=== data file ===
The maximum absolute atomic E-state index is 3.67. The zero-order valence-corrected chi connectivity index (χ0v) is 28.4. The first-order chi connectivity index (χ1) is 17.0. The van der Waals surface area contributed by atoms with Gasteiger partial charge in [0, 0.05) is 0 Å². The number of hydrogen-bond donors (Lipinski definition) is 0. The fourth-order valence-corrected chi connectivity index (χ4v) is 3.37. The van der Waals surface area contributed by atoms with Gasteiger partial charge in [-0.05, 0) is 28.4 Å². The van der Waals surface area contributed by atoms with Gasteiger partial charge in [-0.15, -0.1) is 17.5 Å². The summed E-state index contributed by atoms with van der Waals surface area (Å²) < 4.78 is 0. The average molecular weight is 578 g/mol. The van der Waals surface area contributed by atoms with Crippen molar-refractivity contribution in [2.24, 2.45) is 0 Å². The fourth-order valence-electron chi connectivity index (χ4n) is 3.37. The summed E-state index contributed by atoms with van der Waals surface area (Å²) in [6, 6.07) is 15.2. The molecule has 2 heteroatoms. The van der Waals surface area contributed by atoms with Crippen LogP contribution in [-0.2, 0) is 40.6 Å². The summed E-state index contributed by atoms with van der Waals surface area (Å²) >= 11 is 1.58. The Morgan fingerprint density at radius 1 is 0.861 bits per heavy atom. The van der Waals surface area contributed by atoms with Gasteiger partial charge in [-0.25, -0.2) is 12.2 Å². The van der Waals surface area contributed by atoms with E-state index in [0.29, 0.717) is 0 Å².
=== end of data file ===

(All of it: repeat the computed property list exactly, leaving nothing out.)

The maximum absolute atomic E-state index is 3.67. The zero-order valence-corrected chi connectivity index (χ0v) is 28.4. The first-order chi connectivity index (χ1) is 17.0. The van der Waals surface area contributed by atoms with Gasteiger partial charge in [0, 0.05) is 0 Å². The number of hydrogen-bond donors (Lipinski definition) is 0. The fourth-order valence-corrected chi connectivity index (χ4v) is 3.37. The van der Waals surface area contributed by atoms with Gasteiger partial charge in [-0.05, 0) is 28.4 Å². The van der Waals surface area contributed by atoms with Gasteiger partial charge in [-0.15, -0.1) is 17.5 Å². The summed E-state index contributed by atoms with van der Waals surface area (Å²) < 4.78 is 0. The average molecular weight is 578 g/mol. The van der Waals surface area contributed by atoms with Crippen molar-refractivity contribution in [2.24, 2.45) is 0 Å². The fourth-order valence-electron chi connectivity index (χ4n) is 3.37. The summed E-state index contributed by atoms with van der Waals surface area (Å²) in [6, 6.07) is 15.2. The molecule has 2 heteroatoms. The van der Waals surface area contributed by atoms with Crippen LogP contribution in [-0.2, 0) is 40.6 Å². The summed E-state index contributed by atoms with van der Waals surface area (Å²) >= 11 is 1.58. The Morgan fingerprint density at radius 1 is 0.861 bits per heavy atom. The van der Waals surface area contributed by atoms with Gasteiger partial charge in [-0.25, -0.2) is 12.2 Å². The van der Waals surface area contributed by atoms with E-state index in [0.29, 0.717) is 0 Å².